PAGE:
The existing EU-Russia Partnership and Cooperation Agreement (PCA), signed in 1997, expired in 2007 but can be renewed at 12-month intervals as long as the EU deems it necessary. At its ill-starred summit with Russia in Khanti-Mansiisk on June 26 and 27 (see EDM, July 1, 2), the EU agreed to start negotiations on an upgraded agreement that Russia wants to be one of strategic partnership. At that summit the EU kept silent about Russia’s military threats to Georgia, although EU leaders had promised to raise that issue. Barely six weeks later, Russia invaded Georgia.
On September 1 an EU summit in Brussels decided to postpone negotiations on a new agreement until Russia had complied with the August 12 armistice (with the September 8 addenda), mediated by French President Nicolas Sarkozy on the EU’s behalf. Co-signed by Medvedev, the armistice commits Russia to withdraw its forces to the lines held prior to August 7 and allow international monitors into Abkhazia and South Ossetia.
Instead, Moscow tore the armistice terms to shreds. It has poured additional forces into Abkhazia and South Ossetia; it is building permanent military bases there; it occupies additional areas (upper Kodori, Perevi, and Akhalgori) beyond those held before August 7; it has ethnically cleansed the Georgian populations, and it bars access to European Union and OSCE monitors.
France quickly headed for a face-saving exit from this situation and rejoined the German and Italian-led group of EU countries, eager to resume business as usual with Russia. As early as late October, Sarkozy and French Minister of Foreign Affairs Bernard Kouchner were speaking of Russia’s “overall compliance” with the armistice terms. Kouchner and the EU’s high foreign policy representative, Javier Solana, took this line publicly when meeting with Russian Minister of Foreign Affairs Sergei Lavrov in St. Petersburg. From that point on, Russia understood that its behavior in Georgia would have no repercussions on EU-Russia relations (see EDM, October 31).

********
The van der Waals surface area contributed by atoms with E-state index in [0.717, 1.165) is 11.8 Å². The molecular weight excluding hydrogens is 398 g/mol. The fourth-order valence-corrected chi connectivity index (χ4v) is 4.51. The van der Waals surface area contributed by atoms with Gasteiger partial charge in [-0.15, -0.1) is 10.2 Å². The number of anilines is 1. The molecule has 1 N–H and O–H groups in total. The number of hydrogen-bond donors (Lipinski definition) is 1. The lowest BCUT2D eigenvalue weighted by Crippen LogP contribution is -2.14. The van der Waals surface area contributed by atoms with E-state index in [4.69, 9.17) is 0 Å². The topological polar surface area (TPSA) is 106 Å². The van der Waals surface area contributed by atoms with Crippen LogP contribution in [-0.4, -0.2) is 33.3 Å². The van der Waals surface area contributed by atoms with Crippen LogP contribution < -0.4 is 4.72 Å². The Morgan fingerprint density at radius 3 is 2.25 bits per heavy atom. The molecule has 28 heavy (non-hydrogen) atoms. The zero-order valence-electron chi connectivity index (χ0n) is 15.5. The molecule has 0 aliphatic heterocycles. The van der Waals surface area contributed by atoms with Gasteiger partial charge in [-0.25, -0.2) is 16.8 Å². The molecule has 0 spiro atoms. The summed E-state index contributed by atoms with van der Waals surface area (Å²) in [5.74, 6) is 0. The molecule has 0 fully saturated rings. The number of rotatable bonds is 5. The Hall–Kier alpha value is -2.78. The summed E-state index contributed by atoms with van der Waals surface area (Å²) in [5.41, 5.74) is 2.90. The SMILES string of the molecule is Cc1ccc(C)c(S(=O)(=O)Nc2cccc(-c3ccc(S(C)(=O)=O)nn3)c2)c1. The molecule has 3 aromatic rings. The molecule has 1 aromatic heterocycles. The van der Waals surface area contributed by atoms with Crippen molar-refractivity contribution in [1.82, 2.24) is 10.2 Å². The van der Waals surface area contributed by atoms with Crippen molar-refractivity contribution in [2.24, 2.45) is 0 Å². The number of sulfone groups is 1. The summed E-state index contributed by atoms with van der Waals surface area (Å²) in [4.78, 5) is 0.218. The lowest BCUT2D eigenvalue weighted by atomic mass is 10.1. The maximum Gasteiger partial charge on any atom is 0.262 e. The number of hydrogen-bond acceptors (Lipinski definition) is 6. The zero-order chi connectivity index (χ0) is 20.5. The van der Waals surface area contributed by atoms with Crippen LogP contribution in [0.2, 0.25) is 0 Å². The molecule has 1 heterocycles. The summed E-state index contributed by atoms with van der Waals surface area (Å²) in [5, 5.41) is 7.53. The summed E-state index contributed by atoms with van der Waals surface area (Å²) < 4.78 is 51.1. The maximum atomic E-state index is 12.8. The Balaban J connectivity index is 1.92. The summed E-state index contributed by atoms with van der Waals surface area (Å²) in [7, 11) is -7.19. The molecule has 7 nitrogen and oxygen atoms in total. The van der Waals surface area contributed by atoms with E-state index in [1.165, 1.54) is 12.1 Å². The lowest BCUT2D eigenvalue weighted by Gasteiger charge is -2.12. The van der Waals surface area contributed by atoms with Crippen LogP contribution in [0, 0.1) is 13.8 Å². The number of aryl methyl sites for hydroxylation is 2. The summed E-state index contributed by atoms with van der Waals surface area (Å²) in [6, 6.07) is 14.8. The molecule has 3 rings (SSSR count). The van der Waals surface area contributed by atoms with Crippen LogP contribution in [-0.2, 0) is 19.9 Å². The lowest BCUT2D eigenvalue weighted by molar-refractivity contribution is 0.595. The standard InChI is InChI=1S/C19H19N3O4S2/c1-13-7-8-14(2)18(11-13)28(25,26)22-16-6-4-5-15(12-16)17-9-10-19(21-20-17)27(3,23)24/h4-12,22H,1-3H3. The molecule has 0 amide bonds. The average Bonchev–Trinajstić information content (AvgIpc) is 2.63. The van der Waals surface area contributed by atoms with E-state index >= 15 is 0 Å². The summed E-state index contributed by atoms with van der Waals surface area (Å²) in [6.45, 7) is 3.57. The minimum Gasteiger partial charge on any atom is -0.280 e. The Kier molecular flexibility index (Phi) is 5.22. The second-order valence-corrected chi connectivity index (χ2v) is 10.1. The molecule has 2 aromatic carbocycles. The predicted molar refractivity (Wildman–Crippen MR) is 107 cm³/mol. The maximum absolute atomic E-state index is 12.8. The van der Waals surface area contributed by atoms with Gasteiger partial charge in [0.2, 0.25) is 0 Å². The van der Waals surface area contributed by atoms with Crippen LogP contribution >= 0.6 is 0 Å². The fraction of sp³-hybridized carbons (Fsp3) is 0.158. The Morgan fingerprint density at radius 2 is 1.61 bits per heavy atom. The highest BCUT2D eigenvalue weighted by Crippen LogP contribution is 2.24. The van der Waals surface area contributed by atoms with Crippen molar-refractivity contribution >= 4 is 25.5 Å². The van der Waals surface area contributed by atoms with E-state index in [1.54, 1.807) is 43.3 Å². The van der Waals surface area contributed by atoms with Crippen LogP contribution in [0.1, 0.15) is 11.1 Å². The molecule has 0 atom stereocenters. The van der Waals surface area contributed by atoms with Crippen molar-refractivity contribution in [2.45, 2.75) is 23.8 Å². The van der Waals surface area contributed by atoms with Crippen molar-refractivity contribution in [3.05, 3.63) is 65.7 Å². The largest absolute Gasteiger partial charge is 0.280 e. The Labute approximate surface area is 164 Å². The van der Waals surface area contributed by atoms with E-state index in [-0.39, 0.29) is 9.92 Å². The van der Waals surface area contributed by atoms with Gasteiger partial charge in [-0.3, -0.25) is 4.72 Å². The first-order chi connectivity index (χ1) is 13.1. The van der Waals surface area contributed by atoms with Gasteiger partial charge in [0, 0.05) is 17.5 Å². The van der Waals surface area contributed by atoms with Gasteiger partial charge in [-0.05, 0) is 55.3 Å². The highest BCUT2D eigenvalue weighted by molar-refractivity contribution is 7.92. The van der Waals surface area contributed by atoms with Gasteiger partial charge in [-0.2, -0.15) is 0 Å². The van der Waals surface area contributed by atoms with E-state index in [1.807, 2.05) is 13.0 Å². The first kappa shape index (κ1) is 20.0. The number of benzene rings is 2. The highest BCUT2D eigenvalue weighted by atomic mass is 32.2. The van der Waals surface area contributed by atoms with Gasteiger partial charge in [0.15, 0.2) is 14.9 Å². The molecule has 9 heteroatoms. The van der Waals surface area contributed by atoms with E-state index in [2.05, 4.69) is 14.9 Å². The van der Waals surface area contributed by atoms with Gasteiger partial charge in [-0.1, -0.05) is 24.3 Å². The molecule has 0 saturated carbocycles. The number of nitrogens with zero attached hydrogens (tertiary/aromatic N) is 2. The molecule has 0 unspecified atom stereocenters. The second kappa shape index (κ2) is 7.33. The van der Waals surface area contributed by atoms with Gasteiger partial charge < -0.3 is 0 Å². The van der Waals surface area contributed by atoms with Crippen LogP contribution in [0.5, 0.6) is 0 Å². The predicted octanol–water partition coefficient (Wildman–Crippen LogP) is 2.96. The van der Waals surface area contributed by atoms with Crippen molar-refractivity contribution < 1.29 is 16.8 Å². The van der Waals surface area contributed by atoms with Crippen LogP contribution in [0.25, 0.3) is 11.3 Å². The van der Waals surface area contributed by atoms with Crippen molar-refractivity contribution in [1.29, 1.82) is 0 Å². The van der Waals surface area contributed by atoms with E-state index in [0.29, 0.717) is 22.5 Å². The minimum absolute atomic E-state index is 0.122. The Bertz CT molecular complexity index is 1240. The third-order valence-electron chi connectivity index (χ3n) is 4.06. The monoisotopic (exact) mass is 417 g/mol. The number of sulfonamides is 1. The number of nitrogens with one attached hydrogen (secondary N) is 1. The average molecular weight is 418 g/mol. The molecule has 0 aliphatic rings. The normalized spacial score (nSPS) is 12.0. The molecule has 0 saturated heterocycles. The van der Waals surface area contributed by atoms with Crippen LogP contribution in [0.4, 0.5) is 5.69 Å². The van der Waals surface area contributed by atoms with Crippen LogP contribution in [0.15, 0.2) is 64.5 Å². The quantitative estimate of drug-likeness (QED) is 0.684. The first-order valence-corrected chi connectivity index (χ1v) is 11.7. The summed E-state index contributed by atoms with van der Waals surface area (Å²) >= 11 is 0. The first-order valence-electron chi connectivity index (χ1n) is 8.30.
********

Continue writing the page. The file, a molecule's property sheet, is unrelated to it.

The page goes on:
Resisting such a travesty in the EU were Britain, Sweden, the Czech Republic, Poland, and the three Baltic states; but the British position changed suddenly as Prime Minister Gordon Brown overruled Foreign Secretary David Miliband, siding with Sarkozy as part of building a Franco-British tandem on the financial crisis at the summit. Brown had hardly shown any interest in the Georgia issue in the first place (The Economist, November 7). After the British reversal, the resistance in the EU crumbled quickly, with Lithuania a lone holdout.
Writing in European Voice, Lithuanian President Valdas Adamkus warned, “Resuming the talks now [on partnership with Russia] would expose the EU’s weaknesses for all to see,” allowing Russia “once more to trample over European values” (European Voice, November 6).
Similarly, Lithuania’s influential Deputy Minister of Foreign Affairs Zygimantas Pavilionis cautioned the Germans and French that:
The French Presidency [of the EU] was making a serious, historic mistake. We are questioning the timing and we are questioning this U-turn in the EU’s position. Is it the right signal to send to Kyiv, to Moldova, even to the Baltic states today, that borders can be changed by military force? This is a way to legitimize occupation, and we are concerned about the powerful effects of this message to all neighboring countries and to Russia itself (DPA, November 10).
On November 10, however, the French line prevailed definitively at the EU’s meeting of ministers of foreign affairs. Kouchner claimed that Russia’s conduct on the ground in Georgia was satisfactory enough to warrant the resumption of partnership negotiations with Russia. For their part, Solana and External Affairs Commissioner Benita Ferrero-Waldner prevailed with the interpretation that the start of partnership negotiations with Russia would not require unanimous consent within the EU, inasmuch as the September 1 decision had merely “postponed” that start, rather than ruled it out. As Estonia’s Minister of Foreign Affairs Umas Paet noted, however, this interpretation raised questions and could not be allowed to develop into a precedent within the EU (BNS, November 10).
The ministerial meeting seemed to ignore Georgian Prime Minister Grigol Mgaloblishvili’s appeal from Tbilisi: “Today to declare ‘mission accomplished’ and return to business as usual with Russia could encourage Russia to continue its aggressive actions against Georgia and Europe’s eastern neighborhood” (Civil Georgia, November 10).